From the cypress doorjambs left in place to the longleaf pine floors that were re-milled to perfection to the wooden beams that illustrate the craftsmanship of the framework, this renovation has been complimented by many a visitor as “one of the most incredible historical renovations they’ve ever seen.”
Perhaps one of the most stunning architectural restorations of the home includes what you see when you walk through that original cypress doorframe: views of the original ceiling framework, soaring 23 feet above. In incredible condition, the beams were restored and then left in place, beckoning visitors to look up at the cathedral ceiling. But it's not any cathedral ceiling; this one isn’t made out of plaster or drywall. This ceiling is made out of what Mr. Weidner constructed it out of in the mid 19th century: cypress. In an effort of architectural interest, the current owners recreated this same wooden cathedral ceiling design throughout the home, replicating it in the master bedroom, bathroom, and family room.
Also restored from the original construction are the limestone interior walls. As a twist, these walls, which spent 150 years as exterior walls, were cleaned and resealed, eventually becoming interior walls as the new construction expanded around them. What resulted is stunning: exposed limestone walls, complete with original window and door frames dating back over 150 years; a conversation piece to say the least.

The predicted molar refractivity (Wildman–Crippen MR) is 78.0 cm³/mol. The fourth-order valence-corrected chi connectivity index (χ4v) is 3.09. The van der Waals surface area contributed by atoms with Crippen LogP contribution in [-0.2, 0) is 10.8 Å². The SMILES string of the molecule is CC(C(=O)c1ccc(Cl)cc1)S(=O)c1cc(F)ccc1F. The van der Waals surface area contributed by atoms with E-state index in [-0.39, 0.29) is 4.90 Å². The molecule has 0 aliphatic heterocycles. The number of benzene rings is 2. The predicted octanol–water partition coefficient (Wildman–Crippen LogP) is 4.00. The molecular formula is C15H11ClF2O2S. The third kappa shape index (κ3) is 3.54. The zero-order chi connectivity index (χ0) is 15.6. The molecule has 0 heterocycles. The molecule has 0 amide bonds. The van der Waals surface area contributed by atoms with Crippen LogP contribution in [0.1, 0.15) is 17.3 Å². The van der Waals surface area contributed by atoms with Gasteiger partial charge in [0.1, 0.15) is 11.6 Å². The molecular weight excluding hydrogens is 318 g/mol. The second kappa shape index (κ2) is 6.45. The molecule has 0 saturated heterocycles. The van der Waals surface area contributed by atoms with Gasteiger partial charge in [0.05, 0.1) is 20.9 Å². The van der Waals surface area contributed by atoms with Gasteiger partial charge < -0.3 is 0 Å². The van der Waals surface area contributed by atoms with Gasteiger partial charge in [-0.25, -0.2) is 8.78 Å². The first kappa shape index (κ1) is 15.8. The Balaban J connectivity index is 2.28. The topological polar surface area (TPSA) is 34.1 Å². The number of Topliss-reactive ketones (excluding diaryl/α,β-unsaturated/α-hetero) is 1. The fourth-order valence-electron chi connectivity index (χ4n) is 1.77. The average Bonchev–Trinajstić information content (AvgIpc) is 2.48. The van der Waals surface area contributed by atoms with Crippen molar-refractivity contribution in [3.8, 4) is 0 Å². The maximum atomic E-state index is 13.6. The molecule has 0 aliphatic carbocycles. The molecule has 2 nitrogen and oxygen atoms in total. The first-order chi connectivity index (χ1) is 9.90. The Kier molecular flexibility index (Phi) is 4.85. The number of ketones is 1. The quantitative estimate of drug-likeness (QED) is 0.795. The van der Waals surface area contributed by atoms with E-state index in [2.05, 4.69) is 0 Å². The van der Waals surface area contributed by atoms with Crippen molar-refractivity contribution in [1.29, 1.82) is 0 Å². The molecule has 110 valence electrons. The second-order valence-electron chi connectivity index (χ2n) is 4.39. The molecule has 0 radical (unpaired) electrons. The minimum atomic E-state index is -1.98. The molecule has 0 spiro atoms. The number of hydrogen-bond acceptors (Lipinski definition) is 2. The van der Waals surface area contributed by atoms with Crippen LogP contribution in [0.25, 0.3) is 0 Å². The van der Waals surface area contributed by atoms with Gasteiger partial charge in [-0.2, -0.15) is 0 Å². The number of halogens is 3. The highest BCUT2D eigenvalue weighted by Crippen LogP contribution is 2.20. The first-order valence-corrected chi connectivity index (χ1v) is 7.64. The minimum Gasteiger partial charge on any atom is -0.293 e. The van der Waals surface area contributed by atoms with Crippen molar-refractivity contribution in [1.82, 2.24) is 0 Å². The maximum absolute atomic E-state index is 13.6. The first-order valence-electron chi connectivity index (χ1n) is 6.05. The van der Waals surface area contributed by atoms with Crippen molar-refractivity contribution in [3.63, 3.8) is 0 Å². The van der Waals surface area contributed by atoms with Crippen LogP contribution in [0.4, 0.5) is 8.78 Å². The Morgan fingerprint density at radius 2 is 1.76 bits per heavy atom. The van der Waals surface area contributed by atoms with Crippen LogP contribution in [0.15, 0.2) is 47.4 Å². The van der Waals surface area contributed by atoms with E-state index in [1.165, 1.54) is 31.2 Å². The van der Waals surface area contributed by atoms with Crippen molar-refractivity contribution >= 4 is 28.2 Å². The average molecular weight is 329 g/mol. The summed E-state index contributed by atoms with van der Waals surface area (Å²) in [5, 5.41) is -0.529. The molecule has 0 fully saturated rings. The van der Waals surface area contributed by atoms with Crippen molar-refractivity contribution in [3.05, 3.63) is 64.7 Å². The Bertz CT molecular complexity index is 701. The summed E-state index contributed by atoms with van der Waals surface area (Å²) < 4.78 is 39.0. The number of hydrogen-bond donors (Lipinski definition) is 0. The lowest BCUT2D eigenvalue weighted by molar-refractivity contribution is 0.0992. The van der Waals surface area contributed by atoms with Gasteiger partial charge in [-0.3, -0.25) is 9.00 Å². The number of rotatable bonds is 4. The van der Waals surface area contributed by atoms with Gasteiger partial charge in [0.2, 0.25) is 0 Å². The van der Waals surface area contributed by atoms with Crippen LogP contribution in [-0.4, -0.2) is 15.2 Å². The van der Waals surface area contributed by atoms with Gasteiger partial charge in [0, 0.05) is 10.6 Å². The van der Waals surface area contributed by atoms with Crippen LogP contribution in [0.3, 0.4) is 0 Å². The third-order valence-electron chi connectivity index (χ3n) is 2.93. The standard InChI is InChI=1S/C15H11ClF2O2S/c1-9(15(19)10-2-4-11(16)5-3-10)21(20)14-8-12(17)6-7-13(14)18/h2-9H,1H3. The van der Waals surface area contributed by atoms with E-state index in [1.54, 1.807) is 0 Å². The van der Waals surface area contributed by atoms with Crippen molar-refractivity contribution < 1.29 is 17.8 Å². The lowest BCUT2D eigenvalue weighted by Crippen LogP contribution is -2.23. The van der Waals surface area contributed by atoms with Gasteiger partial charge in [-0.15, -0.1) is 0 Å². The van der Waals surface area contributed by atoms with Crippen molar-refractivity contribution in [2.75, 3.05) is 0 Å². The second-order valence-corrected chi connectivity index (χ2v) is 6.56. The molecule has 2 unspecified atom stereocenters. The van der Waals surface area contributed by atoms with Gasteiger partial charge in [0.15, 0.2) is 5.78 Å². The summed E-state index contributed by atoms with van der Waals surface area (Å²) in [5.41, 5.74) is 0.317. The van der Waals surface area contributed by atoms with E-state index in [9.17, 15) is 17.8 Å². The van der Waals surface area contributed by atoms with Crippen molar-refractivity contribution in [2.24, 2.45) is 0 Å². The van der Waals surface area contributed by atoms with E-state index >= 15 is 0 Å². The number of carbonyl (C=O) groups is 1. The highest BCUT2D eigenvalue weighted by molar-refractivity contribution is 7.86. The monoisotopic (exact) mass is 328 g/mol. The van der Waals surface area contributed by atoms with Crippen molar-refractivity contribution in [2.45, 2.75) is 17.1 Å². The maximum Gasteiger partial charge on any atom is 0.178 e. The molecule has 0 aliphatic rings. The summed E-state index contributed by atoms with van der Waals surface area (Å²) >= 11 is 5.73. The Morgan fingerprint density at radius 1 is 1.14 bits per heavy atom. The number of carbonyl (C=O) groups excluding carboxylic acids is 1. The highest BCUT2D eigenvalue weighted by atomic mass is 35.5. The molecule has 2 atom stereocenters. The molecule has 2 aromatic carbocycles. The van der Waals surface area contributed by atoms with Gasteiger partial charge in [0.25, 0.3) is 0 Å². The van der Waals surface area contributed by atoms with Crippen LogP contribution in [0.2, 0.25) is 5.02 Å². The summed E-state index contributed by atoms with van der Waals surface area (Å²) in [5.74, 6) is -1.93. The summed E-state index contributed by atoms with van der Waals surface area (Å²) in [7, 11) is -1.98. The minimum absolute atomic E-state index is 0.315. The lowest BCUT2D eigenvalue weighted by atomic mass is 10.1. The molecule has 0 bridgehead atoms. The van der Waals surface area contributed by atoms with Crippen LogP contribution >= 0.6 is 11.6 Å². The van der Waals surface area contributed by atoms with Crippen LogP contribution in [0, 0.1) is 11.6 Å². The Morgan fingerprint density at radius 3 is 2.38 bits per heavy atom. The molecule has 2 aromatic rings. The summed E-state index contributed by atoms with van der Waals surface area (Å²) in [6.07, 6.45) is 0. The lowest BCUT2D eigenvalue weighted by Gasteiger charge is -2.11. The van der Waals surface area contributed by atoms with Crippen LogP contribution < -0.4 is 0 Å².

Another conversation piece is the many antique doors found throughout the property. Though they are not original to the home (the original front door was made into a coffee table), the stories behind them tell a story of Texas history that is interesting none-the-less.
Found stored in a barn on a property in Calliham, Texas, the doors had been untouched for decades, torn down when the houses in the town were dismantled shortly before they were submerged by the Choke Canyon Lake in the 1970's. Crafted in the 1920’s these beautiful doors remained intact, hardware and all, and much to the delight of the renovators of the property were found right when they were looking for doors to place in the home. Interestingly enough, the longleaf pine used throughout the new portion of the renovated Weidner home came from the same place.
But maybe even more fascinating than the features you can see clearly today are the treasures found during this meticulous renovation that were hidden. Perhaps the most significant is a bible, all in German, found in the walls.
But don’t let the rustic appeal fool you; this nearly 5,500 square foot home exudes Texas luxury in every sense of the words. While the original structure was painstakingly renovated, the additions have amenities that suit today’s buyer. From a gourmet kitchen (complete with the original 1850’s built in ice-box) to a master bathroom fit for a queen, to upgraded lighting meant to illuminate the fantastic features in the interior of the home.
Outside, the pool, complete with the original stone smokehouse which now serves as a pool bath, the property overlooks miles of the Texas Hill Country. It’s a place to enjoy the views as much as the native landscaping. Covered in elms and huge oaks dripping with Spanish moss, the property includes two creeks, pastures in which longhorns roam, and a large resident whitetail and axis deer population. As a bonus, no other modern homes are visible, creating a unique home on the range atmosphere and a view that stretches all the way to Kendalia.
Now, after calling this ranch home for over a decade, the current owners have decided its time to move on, enticing a new owner to delight in the treasures and historical past of this once in a lifetime home.